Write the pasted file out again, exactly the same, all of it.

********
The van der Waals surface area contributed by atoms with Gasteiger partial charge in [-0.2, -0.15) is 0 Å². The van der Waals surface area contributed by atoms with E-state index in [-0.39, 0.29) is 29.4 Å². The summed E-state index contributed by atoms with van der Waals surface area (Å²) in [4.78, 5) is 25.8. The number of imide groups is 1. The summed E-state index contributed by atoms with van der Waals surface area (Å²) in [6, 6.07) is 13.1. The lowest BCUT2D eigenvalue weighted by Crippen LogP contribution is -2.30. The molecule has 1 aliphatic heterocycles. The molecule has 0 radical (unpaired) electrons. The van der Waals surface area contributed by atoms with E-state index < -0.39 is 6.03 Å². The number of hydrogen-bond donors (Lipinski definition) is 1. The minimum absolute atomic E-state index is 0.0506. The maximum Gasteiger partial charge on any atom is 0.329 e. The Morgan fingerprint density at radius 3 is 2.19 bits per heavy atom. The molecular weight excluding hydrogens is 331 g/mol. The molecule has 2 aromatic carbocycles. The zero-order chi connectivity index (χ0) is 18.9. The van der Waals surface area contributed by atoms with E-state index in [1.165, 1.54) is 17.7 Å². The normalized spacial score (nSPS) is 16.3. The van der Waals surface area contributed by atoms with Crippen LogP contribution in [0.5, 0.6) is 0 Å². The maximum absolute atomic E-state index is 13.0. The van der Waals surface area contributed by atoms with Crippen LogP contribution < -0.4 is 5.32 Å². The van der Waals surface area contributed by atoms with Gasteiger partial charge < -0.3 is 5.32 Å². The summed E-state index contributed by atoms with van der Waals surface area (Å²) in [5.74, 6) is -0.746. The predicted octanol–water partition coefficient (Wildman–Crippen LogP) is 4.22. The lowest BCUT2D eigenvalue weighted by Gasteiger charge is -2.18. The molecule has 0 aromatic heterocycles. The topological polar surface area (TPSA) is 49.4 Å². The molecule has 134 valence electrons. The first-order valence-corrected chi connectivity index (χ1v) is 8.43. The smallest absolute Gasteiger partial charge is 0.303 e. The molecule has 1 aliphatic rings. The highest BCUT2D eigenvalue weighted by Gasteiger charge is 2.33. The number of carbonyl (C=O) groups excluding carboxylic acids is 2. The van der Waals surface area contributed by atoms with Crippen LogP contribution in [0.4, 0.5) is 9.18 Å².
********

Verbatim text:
The van der Waals surface area contributed by atoms with Gasteiger partial charge in [-0.2, -0.15) is 0 Å². The van der Waals surface area contributed by atoms with E-state index in [-0.39, 0.29) is 29.4 Å². The summed E-state index contributed by atoms with van der Waals surface area (Å²) in [4.78, 5) is 25.8. The number of imide groups is 1. The summed E-state index contributed by atoms with van der Waals surface area (Å²) in [6, 6.07) is 13.1. The lowest BCUT2D eigenvalue weighted by Crippen LogP contribution is -2.30. The molecule has 1 aliphatic heterocycles. The molecule has 0 radical (unpaired) electrons. The van der Waals surface area contributed by atoms with E-state index < -0.39 is 6.03 Å². The number of hydrogen-bond donors (Lipinski definition) is 1. The minimum absolute atomic E-state index is 0.0506. The maximum Gasteiger partial charge on any atom is 0.329 e. The Morgan fingerprint density at radius 3 is 2.19 bits per heavy atom. The molecular weight excluding hydrogens is 331 g/mol. The molecule has 2 aromatic carbocycles. The zero-order chi connectivity index (χ0) is 18.9. The van der Waals surface area contributed by atoms with E-state index in [1.165, 1.54) is 17.7 Å². The normalized spacial score (nSPS) is 16.3. The van der Waals surface area contributed by atoms with Crippen LogP contribution in [0.5, 0.6) is 0 Å². The maximum absolute atomic E-state index is 13.0. The van der Waals surface area contributed by atoms with Crippen LogP contribution < -0.4 is 5.32 Å². The van der Waals surface area contributed by atoms with Gasteiger partial charge < -0.3 is 5.32 Å². The summed E-state index contributed by atoms with van der Waals surface area (Å²) in [5.74, 6) is -0.746. The predicted octanol–water partition coefficient (Wildman–Crippen LogP) is 4.22. The lowest BCUT2D eigenvalue weighted by Gasteiger charge is -2.18. The molecule has 0 aromatic heterocycles. The topological polar surface area (TPSA) is 49.4 Å². The molecule has 134 valence electrons. The first-order valence-corrected chi connectivity index (χ1v) is 8.43. The smallest absolute Gasteiger partial charge is 0.303 e. The molecule has 1 aliphatic rings. The highest BCUT2D eigenvalue weighted by Gasteiger charge is 2.33. The number of carbonyl (C=O) groups excluding carboxylic acids is 2. The van der Waals surface area contributed by atoms with Crippen LogP contribution in [0.4, 0.5) is 9.18 Å².